Individuals who want to obtain the source code for the embedded device that they have bought are not able to sue because they are not the primary copyright holder.
But they can resort to other means to get the code. Brendan Scott (pic below) , a Sydney-based lawyer, yesterday told an audience at the 12th Australian national Linux conference how to deal with the problem, in a talk titled "Issues of infringing open source software".
"If you sell an item that violates FOSS licences then you are violating the Trade Practices Act," Scoot said; the Act has, of January 1, been renamed as the Competition and Consumer Act.
Scott last year completed a research paper, funded by a grant from Linux Australia, on the same subject as his talk. The paper is available on his website; his talk was, in large part, derived from this research.
He outlined a sample scenario; a person might buy an embedded device, realise that it was running FOSS software and then go back to the seller and ask for the source code, build scripts etc only to be told that the vendor did not have them.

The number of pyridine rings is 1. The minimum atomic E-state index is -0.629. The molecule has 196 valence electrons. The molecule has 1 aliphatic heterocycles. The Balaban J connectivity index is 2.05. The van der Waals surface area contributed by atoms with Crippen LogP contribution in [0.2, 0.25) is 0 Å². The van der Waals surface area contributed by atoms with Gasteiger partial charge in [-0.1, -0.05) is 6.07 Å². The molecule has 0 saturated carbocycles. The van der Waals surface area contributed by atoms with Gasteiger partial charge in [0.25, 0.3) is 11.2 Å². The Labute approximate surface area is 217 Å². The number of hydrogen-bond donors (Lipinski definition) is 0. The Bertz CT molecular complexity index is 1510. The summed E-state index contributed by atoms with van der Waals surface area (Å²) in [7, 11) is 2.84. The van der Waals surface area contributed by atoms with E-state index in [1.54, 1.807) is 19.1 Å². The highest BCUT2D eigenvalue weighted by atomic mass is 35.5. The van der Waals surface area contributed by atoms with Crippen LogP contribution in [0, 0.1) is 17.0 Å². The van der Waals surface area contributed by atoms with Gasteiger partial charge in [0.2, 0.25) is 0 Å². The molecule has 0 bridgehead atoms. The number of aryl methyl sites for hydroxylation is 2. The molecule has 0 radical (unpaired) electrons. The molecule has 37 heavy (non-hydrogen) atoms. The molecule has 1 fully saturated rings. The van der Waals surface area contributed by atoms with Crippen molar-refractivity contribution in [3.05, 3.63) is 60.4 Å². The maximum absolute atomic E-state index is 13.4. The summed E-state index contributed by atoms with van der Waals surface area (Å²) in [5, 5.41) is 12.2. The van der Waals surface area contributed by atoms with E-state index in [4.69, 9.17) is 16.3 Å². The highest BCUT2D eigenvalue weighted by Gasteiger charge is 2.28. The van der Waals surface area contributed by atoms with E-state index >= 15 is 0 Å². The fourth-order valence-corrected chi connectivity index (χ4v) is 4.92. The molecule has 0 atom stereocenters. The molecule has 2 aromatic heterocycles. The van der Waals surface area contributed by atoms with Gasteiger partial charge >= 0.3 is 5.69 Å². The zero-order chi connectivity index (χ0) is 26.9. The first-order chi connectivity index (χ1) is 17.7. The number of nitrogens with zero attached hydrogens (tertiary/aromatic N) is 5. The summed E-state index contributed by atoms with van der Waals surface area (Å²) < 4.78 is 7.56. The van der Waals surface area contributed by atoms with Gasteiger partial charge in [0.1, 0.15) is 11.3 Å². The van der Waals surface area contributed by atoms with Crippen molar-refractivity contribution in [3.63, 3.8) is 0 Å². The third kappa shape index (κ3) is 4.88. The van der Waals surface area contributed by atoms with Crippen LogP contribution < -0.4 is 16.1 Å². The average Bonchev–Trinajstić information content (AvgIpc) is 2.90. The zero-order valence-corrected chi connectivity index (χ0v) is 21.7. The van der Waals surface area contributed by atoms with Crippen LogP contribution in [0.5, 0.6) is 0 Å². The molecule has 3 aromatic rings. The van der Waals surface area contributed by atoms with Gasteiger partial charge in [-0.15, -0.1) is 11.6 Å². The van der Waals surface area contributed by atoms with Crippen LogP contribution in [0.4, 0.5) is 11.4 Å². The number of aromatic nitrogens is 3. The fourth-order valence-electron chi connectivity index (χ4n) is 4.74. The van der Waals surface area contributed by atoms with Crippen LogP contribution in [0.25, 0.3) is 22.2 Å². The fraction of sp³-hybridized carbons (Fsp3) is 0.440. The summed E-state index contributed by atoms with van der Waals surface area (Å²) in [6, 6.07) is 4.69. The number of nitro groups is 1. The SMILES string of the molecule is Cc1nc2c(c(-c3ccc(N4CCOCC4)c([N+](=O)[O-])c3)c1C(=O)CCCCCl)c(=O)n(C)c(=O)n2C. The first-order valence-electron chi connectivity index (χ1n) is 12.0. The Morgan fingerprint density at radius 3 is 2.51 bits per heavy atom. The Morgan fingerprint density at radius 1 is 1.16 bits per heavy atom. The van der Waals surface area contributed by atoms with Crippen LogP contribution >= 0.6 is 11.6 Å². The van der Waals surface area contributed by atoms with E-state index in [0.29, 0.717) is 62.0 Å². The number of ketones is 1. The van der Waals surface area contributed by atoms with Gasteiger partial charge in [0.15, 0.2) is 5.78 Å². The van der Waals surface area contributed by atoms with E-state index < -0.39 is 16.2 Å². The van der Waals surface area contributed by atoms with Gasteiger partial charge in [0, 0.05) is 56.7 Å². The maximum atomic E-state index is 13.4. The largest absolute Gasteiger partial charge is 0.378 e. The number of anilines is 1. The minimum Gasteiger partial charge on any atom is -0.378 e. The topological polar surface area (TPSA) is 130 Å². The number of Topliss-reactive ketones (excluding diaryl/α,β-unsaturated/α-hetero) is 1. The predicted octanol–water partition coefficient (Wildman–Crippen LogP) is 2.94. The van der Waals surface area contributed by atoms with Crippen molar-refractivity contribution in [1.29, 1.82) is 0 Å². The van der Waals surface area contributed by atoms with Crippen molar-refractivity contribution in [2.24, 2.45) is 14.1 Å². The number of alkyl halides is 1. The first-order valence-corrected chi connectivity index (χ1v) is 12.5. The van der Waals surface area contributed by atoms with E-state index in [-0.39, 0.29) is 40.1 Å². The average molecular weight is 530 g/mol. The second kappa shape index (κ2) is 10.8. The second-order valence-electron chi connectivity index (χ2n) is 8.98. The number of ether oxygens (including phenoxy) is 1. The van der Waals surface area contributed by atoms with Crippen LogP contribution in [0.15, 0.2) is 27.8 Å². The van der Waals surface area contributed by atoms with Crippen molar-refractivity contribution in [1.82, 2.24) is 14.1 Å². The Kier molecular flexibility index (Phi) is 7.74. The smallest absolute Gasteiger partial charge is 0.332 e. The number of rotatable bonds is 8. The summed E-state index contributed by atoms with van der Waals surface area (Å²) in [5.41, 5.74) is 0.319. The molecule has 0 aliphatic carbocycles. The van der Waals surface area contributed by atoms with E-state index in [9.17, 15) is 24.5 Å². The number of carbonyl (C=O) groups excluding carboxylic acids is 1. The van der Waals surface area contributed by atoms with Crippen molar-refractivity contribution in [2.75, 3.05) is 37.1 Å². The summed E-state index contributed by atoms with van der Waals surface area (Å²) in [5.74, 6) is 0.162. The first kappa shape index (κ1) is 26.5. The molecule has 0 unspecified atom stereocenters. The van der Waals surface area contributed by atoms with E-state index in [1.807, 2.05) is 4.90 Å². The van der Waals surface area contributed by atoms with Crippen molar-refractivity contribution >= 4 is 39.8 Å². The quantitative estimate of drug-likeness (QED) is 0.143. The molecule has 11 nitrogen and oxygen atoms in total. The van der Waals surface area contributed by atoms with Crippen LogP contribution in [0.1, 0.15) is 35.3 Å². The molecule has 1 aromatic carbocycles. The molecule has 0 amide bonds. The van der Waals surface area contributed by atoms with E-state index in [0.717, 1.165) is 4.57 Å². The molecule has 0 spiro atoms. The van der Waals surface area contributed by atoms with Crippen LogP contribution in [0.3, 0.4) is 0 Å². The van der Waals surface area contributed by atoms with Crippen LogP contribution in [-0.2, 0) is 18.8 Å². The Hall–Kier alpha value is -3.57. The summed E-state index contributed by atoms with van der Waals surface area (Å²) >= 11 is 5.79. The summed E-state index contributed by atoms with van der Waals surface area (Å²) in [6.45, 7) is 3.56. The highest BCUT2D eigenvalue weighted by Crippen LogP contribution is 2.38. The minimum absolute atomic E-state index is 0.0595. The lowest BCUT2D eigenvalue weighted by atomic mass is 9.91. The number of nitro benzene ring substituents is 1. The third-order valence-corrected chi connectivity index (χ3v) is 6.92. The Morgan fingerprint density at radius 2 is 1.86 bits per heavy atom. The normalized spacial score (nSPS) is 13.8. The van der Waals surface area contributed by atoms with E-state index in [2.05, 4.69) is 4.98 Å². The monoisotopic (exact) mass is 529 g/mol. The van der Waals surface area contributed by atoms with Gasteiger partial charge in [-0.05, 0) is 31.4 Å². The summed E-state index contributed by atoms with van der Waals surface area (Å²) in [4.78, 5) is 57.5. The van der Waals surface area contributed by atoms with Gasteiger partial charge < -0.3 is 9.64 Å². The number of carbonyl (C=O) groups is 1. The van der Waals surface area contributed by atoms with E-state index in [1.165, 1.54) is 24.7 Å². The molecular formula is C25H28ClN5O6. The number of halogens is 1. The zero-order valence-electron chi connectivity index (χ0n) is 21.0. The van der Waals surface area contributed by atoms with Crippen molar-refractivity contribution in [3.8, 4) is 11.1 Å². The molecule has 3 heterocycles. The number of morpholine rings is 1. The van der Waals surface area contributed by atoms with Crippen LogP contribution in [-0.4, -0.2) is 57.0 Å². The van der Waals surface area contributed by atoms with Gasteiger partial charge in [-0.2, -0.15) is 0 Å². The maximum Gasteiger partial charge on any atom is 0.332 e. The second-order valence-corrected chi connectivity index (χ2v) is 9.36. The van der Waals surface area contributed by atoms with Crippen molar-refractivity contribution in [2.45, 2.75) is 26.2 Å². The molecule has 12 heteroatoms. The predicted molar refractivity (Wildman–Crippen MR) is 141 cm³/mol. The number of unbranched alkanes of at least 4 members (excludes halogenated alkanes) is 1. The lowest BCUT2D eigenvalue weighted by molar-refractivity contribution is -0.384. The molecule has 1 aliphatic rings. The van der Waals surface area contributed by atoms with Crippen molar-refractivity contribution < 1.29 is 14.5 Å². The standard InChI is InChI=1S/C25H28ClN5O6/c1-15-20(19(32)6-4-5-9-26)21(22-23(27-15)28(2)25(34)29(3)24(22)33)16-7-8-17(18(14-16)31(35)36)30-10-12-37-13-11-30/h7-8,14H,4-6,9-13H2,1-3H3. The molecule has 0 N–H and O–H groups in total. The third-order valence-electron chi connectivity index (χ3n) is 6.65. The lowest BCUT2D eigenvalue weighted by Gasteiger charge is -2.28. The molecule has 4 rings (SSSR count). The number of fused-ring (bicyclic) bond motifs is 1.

The vendor had no obligation to the buyer, because the buyer was not the copyright holder for the code that had been used, according to this imaginary scenario.
Under contract law, if A and B have a contract then C cannot sue either of them for violation of the terms of the contract. Similarly, under tort law, if A assaults B, C cannot sue - unless C was injured in the assault, Scott said.
But under Australian Consumer Law (as it is now known), misleading or deceptive conduct in trade and commerce could attract damages. The same went for false or misleading conduct or behaviour that was likely to mislead in the matter of trade and commerce.
The latter would attract greater penalties, he said. The ACL was designed to protect consumers and prevent harm before it happened.